United States Court of Appeals, District of Columbia Circuit
February 23, 2018
from the United States District Court for the District of
Columbia (No. 1:13-cv-00729) Jeffrey Light argued the cause
and filed the briefs for appellant.
M. Lyons, Assistant U.S. Attorney, argued the cause for
her on the brief were Jessie K. Liu, U.S. Attorney, and R.
Craig Lawrence, Assistant U.S. Attorney.
Before: Rogers and Tatel, Circuit Judges, and Sentelle,
Senior Circuit Judge.
SENTELLE SENIOR CIRCUIT JUDGE.
to the Freedom of Information Act ("FOIA"), 5
U.S.C. § 552, appellant-plaintiff Ryan Shapiro sought
records from the Federal Bureau of Investigation
("FBI") relating to a deceased Internet activist.
Following a search, the FBI released twenty-one responsive
pages but redacted portions pursuant to exemptions from FOIA.
Shapiro filed suit against the Department of Justice
("DOJ") for violating FOIA, arguing that the FBI
incorrectly asserted FOIA exemptions and that its search was
inadequate. During the pendency of the litigation, the FBI
identified additional responsive pages, but withheld some of
the additional pages and redacted portions of others pursuant
to FOIA exemptions. Shapiro asserted objections to the
FBI's application of FOIA exemptions to these pages as
well. In a series of three opinions, the district court
affirmed the FBI's assertion of FOIA exemptions and the
adequacy of the FBI's search, granted the DOJ's
motion for summary judgment, and denied Shapiro's
cross-motion for summary judgment. Shapiro appealed.
agree with the district court that the FBI met its burden to
demonstrate that its withholdings and redactions were
justified under the FOIA exemptions. Therefore, we affirm the
district court's grant of summary judgment in favor of
the DOJ and denial of Shapiro's motion for summary
judgment with regard to the FBI's assertion of FOIA
exemptions. As to the adequacy of the FBI's search, we
remand with respect to the records from FBI case
identification number 315T-HQ-C1475879-IP, serial 91
("Serial 91"). The FBI released a redacted version
of Serial 91 to Shapiro following oral arguments.
Accordingly, as to Serial 91, we vacate the district
court's decision on the cross-motions and remand to the
extent that any further proceedings are necessary.
January 14, 2013, appellant-plaintiff Shapiro made a FOIA
request seeking FBI records "relating or referring to
the deceased person Aaron H. Swartz." Swartz, the
subject of Shapiro's FOIA request, committed suicide
while awaiting a criminal trial for alleged unauthorized
mandates broad disclosure of government records to the
public, subject to nine enumerated exemptions." Wolf
v. CIA, 473 F.3d 370, 374 (D.C. Cir. 2007) (citation
omitted); see 5 U.S.C. § 552(b). In response to
Shapiro's FOIA request, the FBI searched its Request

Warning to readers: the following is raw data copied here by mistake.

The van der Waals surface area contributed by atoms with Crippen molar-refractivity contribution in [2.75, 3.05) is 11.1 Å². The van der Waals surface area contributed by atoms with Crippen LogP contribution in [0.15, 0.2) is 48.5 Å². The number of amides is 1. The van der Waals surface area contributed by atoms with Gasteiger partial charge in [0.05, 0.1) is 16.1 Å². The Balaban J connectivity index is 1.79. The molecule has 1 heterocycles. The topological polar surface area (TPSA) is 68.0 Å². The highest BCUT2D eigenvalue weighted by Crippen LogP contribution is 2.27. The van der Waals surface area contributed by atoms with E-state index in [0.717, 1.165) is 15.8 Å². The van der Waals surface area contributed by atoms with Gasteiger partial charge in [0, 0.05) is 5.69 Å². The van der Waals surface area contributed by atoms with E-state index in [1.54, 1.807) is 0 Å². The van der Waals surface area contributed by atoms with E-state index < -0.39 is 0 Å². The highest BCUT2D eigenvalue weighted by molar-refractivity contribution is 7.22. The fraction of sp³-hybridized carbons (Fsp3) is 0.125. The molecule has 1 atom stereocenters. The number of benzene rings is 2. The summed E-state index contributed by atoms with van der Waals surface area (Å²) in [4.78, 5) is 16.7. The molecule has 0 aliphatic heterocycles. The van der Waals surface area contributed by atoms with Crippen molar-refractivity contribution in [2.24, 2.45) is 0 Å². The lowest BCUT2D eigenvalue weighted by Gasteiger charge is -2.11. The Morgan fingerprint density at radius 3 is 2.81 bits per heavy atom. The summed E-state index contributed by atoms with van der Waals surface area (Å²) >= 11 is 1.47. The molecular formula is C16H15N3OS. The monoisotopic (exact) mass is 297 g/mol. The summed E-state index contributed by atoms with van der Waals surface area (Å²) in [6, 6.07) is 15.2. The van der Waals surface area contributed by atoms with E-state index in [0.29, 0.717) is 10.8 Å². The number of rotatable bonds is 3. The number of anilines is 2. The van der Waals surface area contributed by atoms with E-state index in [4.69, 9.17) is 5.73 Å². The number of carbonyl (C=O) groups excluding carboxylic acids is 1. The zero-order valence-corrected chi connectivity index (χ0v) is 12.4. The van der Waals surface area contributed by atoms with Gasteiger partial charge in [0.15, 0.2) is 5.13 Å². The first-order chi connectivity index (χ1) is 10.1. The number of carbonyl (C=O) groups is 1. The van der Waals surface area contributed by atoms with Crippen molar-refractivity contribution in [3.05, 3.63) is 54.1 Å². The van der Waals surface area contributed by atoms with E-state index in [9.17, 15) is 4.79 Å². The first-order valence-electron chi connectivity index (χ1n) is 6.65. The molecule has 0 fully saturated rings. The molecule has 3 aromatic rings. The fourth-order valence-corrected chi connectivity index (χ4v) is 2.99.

Tracking System and its Central Records System for variations
of Swartz's name and appropriate cross-references. After
reviewing twenty-three responsive pages, the FBI released
twenty-one pages in full or in part, labeled Swartz-1 through
Swartz-21, and deleted two pages as duplicates, Swartz-22 and
Swartz-23. Of the twenty-one released pages, seventeen pages
were redacted pursuant to FOIA Exemptions 6 and 7. Exemption
6 protects personally identifying or private information. 5
U.S.C. § 552(b)(6). Exemption 7 allows the government to
withhold "records or information compiled for law
enforcement purposes" if the release of that information
meets one of six conditions. Id. § 552(b)(7).
administratively appealed the FBI's FOIA response,
arguing that the FBI's search was inadequate and that the
FBI erred in asserting FOIA exemptions. The FBI failed to
respond to Shapiro's administrative appeal within the
statutorily mandated time. On May 20, 2013, Shapiro filed
suit against the DOJ, as the FBI's parent agency, for
22, 2013, the DOJ moved for summary judgment. The DOJ's
motion was supported by the declaration of David Hardy, an
FBI employee from the Records Management Division, which
explained the scope of the search and the reasons for the
FBI's assertion of FOIA exemptions. Shapiro opposed the
DOJ's motion, and filed a cross-motion for summary
judgment. Shapiro argued that the FBI's search was
inadequate, complained of missing enclosures, argued that the
FBI improperly applied FOIA exemptions, and asserted that the
FBI should not have redacted the names of its databases.
the motions were pending, the FBI altered its position
regarding some of its redactions and submitted a declaration
from Dennis Argall, another FBI employee in the Records
Management Division. Argall's declaration acknowledged
the identity of the database used by the FBI,
"Accurint," because it posed "no harm,"
and he rescinded a reference to a different database,
"Guardian," that had been made in error. Argall